Alexandra shrugged, looking away from her daughter and down to the crackling fire, absentmindedly picking up the fire tongs and stoking it up a little more. "That's right, you were raised Muslim. I nearly forgot."
Holly's temper flared. "That's right, you were the one who dropped me like I was a piece of garbage."
"I had no choice, Holly." Alexandra said quietly. "You don't understand-"
"What don't I understand?" Holly asked derisively, feeling quite out of control now. Usually by now, Mark, Cas, or Nimrod would have intervened, but now it was just her and Alexandra.
Alexandra looked once again at Holly, studying her anew. "I had my reasons for entrusting you to Adam Coomes rather than your father. Reasons that I cannot share with you now. I will, though. I promise. Just not now."
Holly uncrossed and then immediately recrossed her arms again. "Why?" she wanted to know, still inclined to be hostile.
"We don't yet know each other. Now, please come with me shopping. It'll be fun, I promise." Alexandra coaxed.
Holly sighed in defeat. She did enjoy going shopping (as all young djinn do,) and it was true that in the area of clothes, Holly had been forced to mostly fend for herself in London. "Oh, all right."
Alexandra seemed delighted. She put the fire tongs back on their hook on the hearth, and clapped her dark, heavily hennaed hands together. "Wonderful! When will you be ready? Does an hour sound like enough?"
Holly shrugged, which Alexandra seemed to interpret as a yes. Glowing, she rose from the chair and bustled towards the door. "Very well, then. Make sure that you're ready."
The door clicked shut behind her, and Holly sat back in her chair, soaking in the heat of the fire, and gazing up at the starry ceiling. What was it about Alexandra that made Holly want to strangle her half the time? It could be that Alexandra had the gift of prophecy, like Holly, though, if Nimrod was to be believed, Alexandra's 'visions' were quite a bit different from Holly's.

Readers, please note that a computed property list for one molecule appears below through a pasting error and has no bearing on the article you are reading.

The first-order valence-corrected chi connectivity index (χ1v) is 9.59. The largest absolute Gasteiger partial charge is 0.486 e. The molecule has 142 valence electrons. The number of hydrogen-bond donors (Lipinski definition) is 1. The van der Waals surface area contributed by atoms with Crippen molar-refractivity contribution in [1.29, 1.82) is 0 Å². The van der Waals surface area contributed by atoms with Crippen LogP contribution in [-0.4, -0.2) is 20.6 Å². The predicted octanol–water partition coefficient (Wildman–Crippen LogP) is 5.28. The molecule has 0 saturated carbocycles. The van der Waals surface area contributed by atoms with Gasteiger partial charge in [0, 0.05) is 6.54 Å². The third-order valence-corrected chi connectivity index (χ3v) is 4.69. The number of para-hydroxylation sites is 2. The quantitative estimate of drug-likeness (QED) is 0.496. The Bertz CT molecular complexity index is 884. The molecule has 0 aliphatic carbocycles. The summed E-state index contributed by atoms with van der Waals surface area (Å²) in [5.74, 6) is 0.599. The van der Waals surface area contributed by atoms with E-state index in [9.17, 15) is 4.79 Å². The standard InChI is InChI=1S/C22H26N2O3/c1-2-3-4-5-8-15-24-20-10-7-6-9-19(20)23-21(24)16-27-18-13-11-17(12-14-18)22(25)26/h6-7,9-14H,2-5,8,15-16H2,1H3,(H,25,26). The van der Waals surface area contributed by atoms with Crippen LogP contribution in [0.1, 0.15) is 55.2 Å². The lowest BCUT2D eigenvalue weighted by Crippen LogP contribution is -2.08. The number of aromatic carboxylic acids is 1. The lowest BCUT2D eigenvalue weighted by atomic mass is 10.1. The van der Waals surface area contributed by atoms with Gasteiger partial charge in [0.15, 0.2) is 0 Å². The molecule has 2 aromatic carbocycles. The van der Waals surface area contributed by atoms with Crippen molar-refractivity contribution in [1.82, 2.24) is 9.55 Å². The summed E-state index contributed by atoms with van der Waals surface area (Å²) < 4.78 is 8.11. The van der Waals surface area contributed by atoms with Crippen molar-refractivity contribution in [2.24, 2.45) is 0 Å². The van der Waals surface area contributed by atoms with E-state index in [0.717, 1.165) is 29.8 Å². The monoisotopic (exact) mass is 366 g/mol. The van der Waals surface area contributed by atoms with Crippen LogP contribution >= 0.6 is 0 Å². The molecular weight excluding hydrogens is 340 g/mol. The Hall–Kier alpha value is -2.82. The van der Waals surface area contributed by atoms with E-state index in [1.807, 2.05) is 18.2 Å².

It could also be that Alexandra was simply like that: she could be infuriating one minute, and positively sweet the next. Number 7 had been thrown into chaos since they'd arrived back from New York to find Alexandra waiting for them. Although... The more Holly dwelled on it, the more she thought it might be worth it to get to know Alexandra. After all, Nimrod must have seen something in her in the first place, to marry her. Holly wondered if Alexandra had always been the way she was now, so volatile and quite frankly unpredictable. She still didn't know if she'd always been like that, and Holly's curiosity had become greater than her resentment.
Sighing, Holly tried not to think about how awkward this shopping trip with her mother was going to be, and eventually, her thoughts turned back to her disturbing dream.
Now that she thought about it, those dreams were turning out to be a bit of what Alexandra called 'boy troubles,' but not at all in the way that she'd seemed to think of. The first time that Holly had met Azazel, he'd kidnapped her and threatened her life in order to obtain Cas's cooperation. The next time, in Madrid, he'd all but killed her. If it hadn't been for Gabriel, Holly doubted that she- or for that matter, anyone who happened to be on the entire European continent- would be alive. That had been the last time she'd seen Azazel in person, but a few months ago, both the visions and the dreams started up.
The visions were starting to make sense, being mostly warnings about the imminent War that Azazel was plotting, but the dreams were erratic. Sometimes she was in the underground prison, sometimes she was locked in a tower, sometimes she was just sitting in a field... The setting varied, but the events were all essentially the same. Azazel would come, taunting her, and she'd ignore him at first, but then give in and respond in kind. After a while, Azazel would resort to violence, rendering Holly practically helpless, and finally, ending with that same, terrible, horrible, passionate kiss. Holly shivered. The dreams certainly weren't visions or prophesies, so thankfully, they'd never come true, but Holly still had the niggling feeling that they were trying to tell her something. Something rather important.
Holly shook her head in a vain attempt to send the dream from her mind, then decided to go down to the kitchen to find something for her breakfast.